Vehicle Damage Correlation to Injury Severity
A recent NHTSA report shows that crash characteristics become more favorable for the occupant as the amount of residual deformation increases. This excludes crush intrusion into the occupant compartment. Robbins concluded that in crashes where there is no intrusion into the occupant compartment, “A common misconception formulated is that the amount of vehicle crash damage due to a collision, offers a direct correlation to the degree of occupant injury.” This author further emphasized that the concept of determining injury risk based from crush depth only is false reasoning. Although crush depth can be used for determining delta-Vs and PDOFs, other variables also must be considered before injury severity can be determined accurately. Many automobile insurance companies promote the myth that collision injuries correlate to the vehicle external structural damage and costs of repair, and have taken this position as a matter of policy. A claims adjuster might reject a claim, concluding that since there was only $1,000 worth of damage to the vehicle on a repair estimate, the person could not possibly be hurt, and not authorize any payment for treatment. On the other hand, the same adjuster might assume that since the car was totaled, the occupant must have significant injury, and authorize payment without any dispute. The assumption that the risk of injuries related to the amount of external vehicle damage in all types of crashes has little scientific basis.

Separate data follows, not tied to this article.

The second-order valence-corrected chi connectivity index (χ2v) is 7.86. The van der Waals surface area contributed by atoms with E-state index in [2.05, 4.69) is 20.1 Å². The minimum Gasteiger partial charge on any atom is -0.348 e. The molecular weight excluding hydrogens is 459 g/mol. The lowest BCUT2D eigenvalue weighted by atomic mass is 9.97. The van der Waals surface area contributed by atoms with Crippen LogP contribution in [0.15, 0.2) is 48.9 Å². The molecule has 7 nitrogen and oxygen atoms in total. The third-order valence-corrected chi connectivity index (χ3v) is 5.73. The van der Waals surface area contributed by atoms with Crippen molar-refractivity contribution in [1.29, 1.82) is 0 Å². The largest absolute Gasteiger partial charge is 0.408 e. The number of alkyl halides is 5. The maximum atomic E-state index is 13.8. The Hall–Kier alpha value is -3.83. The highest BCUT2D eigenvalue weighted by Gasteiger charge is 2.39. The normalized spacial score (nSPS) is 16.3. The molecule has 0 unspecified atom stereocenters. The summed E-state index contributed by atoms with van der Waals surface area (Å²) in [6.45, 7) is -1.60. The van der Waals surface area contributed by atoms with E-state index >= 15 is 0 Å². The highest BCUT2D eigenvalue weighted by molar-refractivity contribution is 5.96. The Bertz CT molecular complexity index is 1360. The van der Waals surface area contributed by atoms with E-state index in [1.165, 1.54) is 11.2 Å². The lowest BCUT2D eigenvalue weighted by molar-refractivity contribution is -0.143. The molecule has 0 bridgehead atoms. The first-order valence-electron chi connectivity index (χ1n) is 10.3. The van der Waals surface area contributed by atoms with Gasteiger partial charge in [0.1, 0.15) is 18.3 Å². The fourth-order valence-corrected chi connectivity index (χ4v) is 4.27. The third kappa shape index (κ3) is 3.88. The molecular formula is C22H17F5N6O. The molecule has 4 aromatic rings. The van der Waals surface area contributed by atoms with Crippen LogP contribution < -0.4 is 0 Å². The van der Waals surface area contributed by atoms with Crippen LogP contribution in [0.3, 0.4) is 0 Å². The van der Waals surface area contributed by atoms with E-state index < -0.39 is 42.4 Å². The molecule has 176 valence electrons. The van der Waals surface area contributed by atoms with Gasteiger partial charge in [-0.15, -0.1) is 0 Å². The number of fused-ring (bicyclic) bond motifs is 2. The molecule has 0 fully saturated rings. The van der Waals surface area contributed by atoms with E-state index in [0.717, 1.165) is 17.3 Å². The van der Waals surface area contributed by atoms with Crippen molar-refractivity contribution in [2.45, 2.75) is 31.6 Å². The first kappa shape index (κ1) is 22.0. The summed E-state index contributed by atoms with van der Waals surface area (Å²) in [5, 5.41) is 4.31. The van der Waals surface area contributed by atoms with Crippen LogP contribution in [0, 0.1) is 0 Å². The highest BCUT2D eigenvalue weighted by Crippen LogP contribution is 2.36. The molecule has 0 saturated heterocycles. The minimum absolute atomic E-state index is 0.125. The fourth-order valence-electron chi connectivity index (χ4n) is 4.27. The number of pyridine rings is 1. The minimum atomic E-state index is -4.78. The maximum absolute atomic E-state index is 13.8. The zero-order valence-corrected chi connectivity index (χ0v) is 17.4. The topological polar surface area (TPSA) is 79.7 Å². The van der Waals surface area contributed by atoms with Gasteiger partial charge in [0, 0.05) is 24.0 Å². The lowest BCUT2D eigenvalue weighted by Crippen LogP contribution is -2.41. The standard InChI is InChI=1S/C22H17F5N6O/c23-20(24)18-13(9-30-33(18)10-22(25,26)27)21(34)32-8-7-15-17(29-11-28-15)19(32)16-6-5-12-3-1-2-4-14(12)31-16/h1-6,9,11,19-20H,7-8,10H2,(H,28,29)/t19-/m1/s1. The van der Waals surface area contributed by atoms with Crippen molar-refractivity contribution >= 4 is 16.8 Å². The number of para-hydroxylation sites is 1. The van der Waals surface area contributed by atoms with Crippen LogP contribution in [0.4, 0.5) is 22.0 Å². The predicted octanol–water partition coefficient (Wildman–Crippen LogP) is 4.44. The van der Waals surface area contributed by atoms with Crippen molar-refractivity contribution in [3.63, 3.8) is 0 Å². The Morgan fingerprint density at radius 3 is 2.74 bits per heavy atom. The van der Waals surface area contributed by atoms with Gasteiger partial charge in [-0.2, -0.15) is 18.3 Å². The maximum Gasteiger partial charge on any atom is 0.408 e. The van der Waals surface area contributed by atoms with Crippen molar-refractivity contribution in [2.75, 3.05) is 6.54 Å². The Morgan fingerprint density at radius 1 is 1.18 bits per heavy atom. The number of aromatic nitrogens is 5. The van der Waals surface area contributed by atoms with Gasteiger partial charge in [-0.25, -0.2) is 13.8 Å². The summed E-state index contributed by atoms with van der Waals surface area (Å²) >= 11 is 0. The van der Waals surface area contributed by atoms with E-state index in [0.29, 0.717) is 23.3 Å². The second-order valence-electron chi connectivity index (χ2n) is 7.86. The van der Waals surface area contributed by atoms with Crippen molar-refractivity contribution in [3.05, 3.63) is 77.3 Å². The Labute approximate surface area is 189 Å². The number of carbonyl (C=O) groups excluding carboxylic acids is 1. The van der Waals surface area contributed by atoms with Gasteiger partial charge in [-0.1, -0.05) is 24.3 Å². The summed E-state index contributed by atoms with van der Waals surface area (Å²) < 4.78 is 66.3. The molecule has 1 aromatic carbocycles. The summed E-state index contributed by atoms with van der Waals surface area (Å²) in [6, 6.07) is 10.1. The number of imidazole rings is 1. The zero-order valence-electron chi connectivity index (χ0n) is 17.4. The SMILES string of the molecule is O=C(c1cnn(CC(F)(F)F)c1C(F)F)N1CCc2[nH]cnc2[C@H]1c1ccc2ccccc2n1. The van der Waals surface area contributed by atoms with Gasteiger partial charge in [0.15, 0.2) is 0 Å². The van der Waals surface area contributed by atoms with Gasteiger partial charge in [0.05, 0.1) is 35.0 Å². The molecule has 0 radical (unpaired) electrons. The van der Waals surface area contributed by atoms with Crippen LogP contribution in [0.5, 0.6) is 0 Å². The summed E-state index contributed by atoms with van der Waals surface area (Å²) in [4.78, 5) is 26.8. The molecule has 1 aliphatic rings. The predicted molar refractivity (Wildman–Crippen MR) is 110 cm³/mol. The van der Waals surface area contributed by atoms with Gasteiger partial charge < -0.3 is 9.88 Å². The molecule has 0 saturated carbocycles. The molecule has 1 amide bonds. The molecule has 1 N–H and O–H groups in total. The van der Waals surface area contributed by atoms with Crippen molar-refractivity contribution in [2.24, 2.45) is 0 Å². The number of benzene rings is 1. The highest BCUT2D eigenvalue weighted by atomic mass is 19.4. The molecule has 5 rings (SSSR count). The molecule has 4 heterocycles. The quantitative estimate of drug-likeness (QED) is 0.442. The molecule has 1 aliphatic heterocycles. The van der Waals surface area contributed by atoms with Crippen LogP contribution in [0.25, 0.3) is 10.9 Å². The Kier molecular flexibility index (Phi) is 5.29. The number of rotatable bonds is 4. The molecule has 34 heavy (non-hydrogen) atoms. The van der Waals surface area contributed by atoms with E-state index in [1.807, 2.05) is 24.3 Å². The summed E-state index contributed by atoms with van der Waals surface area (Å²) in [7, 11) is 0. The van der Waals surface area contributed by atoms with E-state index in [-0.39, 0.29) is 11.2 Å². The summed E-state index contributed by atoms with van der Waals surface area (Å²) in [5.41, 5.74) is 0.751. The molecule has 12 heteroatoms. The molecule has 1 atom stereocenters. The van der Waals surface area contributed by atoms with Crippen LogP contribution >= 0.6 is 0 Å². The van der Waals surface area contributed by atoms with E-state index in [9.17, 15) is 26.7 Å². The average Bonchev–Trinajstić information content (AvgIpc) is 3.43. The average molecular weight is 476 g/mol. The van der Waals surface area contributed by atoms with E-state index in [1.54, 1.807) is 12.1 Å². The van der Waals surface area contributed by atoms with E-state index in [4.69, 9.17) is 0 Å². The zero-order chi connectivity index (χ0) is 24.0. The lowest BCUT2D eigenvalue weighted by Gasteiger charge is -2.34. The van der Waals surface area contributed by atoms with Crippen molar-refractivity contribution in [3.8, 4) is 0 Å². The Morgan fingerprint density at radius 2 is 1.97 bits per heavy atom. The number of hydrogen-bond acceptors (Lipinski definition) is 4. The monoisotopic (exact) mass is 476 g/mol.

In a recent NHTSA report, Romilly et al. stated, “The mechanics of a high speedcollision are relatively well documented. The vehicle structure deforms, converting the system’s kinetic energy into sound, thermal, and strain energies. The rate of deformation is a result of the vehicle’s stiffness characteristics while the amount of recoverable deformation is a function of its elastic properties. At high impact speeds, very little elastic recovery occurs and the vehicle generally behaves as a plastic body. At low impact speeds, however, plastic behavior may be absent allowing most of the total impact injury to be recovered in elastic rebound. For the occupant, the best ride down profile occurs when the vehicle behaves as a plastic body with large deformations to reduce the overall acceleration. This creates a major dilemma for the manufacturer, occupant, and insurer. Each would like the vehicle to provide the maximum protection for the occupant with the minimum material damage to the vehicle during a collision. As the vehicle becomes stiffer, the vehicle damage costs are reduced as less permanent deformation takes place. However, the occupant experiences a more violent ride-down, which increases the potential for injury. This implies that vehicles that do not sustain permanent damage in low speed impacts produce correspondingly higher dynamic loadings ontheir occupants than those that deform plastically under the same or possibly more severe impact conditions